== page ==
Winemaker Enrique Tirado (Don Melchor’s wine maker since 1997) was in town on 13 Oct to personally conduct this session together with Ms Annette Scarfe MW, who was at hand to share with us her opinion on the wines before us.
This wine session was organized by VCT Group of Wineries Asia Pte Ltd (a Singapore subsidiary of the Vina Concha y Toro Group).
|Carolyn Etherington & Enrique Tirado|
The Don Melchor wine and the winemaking philosophyIf you are a new wine enthusiast beginning to explore Chilean wines, one wine company you’ll soon come across is Guilisasti family’s Concha y Toro; and exploring the wines within its portfolio will lead you to the Don Melchor wine, a wine held in high esteem among its offerings.
Enrique Tirado explains that with Don Melchor it is not the company’s aim to produce a well crafted wine. Rather, the goal is to produce a Cabernet wine which best expresses the terroir of Puento Alto, a location believed by the Concha y Toro folks as well suited for this varietal.
The first vintage of this wine was in 1987. From then till the 1998 vintage, the Don Melchor wine was produced as a single varietal Cab Sau wine. The 1999 vintage was a blend made with Cab Sau and Cab Franc, while the year 2000 vintage reverted back to being a single varietal Cab Sau wine. From 2001 till the latest vintage (2010), the Don Melchor wines carry a small percentage of Cab Franc in them.
Vineyard location and ClimateThe grapes for this wine come from the Puente Alto vineyard, a 113 hectares land area situated 650m above sea level in the Alto Maipo Valley (the coolest part of this valley). It is influenced by semi-arid Mediterranean climate. The warm days are contrasted by lower temperatures at night as a result of cold air descending from the Andes. This provides a long, slow ripening period which helps the grapes intensify aromas, concentrate fruit characters and still retain a good degree of acidity.
Viticulture & VinificationThe years spent in cultivating grapes from this vineyard has revealed to the winemaking team that not all harvested grapes share the same character profile. Slight difference in soil composition in different parts of the vineyard tend to influence differently the character profile of the harvest. Appreciating this, the team has gone on to divide the vineyard into smaller plots; each plot lending to homogeneous growth. Low yield is observed and hand harvest is practised.
The Don Melchor wine is presently made with grapes coming from 7 of these smaller plots (6 subplots yield Cabernet Sauvignon and 1 pot produce Cabernet Franc). Each plot is harvested separately depending on the maturity of the grapes and vinified separately as well. Upon final blending, the wine is aged between 12-15 months in barrels made of french oak, followed by bottle aging for a year before release.
Tasting wines from the different subplotsI confess to being curious if wines from these different subplots in fact reveal a marked difference in their character profile. I mean, apart from the Cab Franc component (Lot 7), the rest of the grapes from the other 6 subplots come from the same varietal (Cab Sau), the vines grow side by side in the same altitude and under the same weather condition. The viticultural and vinification practices come from the same team as well. How much different can they be ? ... an inner voice asks :)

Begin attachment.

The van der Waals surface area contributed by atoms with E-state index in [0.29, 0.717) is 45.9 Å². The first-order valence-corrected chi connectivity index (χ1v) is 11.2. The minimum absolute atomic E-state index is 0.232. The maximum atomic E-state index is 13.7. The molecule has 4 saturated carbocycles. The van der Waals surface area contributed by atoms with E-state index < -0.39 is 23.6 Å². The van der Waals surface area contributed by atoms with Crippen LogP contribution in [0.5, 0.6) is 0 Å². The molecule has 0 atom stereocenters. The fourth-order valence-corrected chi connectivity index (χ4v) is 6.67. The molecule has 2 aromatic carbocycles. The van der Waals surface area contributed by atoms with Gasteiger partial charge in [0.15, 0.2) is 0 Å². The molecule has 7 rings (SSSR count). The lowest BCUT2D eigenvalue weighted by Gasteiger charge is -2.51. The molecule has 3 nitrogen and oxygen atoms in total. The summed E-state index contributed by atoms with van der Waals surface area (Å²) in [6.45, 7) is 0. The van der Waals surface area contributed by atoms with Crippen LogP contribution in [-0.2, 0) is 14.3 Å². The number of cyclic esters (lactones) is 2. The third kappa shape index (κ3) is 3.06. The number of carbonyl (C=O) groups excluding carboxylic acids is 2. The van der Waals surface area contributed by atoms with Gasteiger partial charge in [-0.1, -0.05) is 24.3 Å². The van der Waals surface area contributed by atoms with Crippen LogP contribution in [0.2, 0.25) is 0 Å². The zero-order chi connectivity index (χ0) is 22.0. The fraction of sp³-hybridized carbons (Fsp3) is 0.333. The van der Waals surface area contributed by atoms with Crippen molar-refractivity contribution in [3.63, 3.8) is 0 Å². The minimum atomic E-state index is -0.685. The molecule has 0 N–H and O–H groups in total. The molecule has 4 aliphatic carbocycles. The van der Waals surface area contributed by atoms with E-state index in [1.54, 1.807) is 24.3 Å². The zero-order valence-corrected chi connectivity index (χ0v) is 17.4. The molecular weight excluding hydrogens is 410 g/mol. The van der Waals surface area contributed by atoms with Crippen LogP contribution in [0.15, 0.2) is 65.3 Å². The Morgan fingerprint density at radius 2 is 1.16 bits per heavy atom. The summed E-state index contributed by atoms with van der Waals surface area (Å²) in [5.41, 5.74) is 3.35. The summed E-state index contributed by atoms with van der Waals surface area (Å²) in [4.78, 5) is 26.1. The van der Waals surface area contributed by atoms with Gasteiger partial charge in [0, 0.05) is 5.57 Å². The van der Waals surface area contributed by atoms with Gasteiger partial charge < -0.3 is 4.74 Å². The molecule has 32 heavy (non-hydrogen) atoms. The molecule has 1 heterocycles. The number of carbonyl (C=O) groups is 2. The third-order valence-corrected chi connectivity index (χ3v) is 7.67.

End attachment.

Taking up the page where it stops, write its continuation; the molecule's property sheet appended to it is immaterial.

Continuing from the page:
To my surprise, the 6 Cab Sau wines from each of the subplots displayed sufficient difference to justify the winemaker’s efforts:
Lot 1: Fruit driven leaning towards red fruits, soft, ripe tannins; soft body and easy on the palate; a vibrant wine that offers a pleasant finish.
Lot 2: Black fruits flavours, tannins more prominent in body as well as a firmer body structure. Acidity can be felt within the body.
Lot 3: Displays more black fruits than red fruits character, firm tannins in body, shows acidity.
Lot 4: Good core of fruits showing in palate; displays some depth with ripe tannins; a rounded, smooth body texture, a good mouthfeel.
Lot 5: Red fruits and spice notes, ripe tannins, approachable sip with a sturdy structure.
Lot 6: Full body with dense black fruits, displays a degree of depth, acidity in palate adds to its vibrancy.
Lot 7: (the Cab franc): Herbaceous note, ripe tannins and softer body when compared to the earlier wines.
I must agree that these wines certainly did not come with a uniform personality. These little differences go towards contributing a different flavour, layer and dimension to the final blend. Enrique Tirado attributes this practice to the continued success of Don Melchor wines over the years in displaying a wine with good balance, rich flavours, complexity and great aging potential.
The various awards and high points awarded to this wine over the years by Wine Spectator and Robert Parker go to highlight the consistency in quality and the international recognition it has garnered.
Don Melchor 2009 and 2010We had the opportunity to taste both the 2009 and 2010 vintages. Both revealed a good concentration of fruits and balance within their body.
The 2009 vintage (96% Cab Sau; 4% Cab Franc) displayed a smooth texture with an elegant body made up of red and black fruit characters.
The 2010 vintage (97% Cab Sau; 3% Cab Franc) on the other hand showed a grainy texture with dense fruits and a long finish; its slightly rougher on the edge now, but I suspect this wine will evolve well with age.
Local purchase within SingaporeFor more information on this wine, you can contact:
A. VCT Group of Wineries Asia at Tel: 6507 9470
NIkki Salimbagat email@example.com
Carolyn Etherington firstname.lastname@example.org
B. AMS Aurum Mestika Sejati Tel: 6749 6088
The Don Melchor 2010 is currently available EN-PRIMEUR only with a minimum order of 1 case (6 bottles) at an introductory price of S$594 (U.P.$930) till Christmas 2014. Deliveries to be scheduled around March 2015.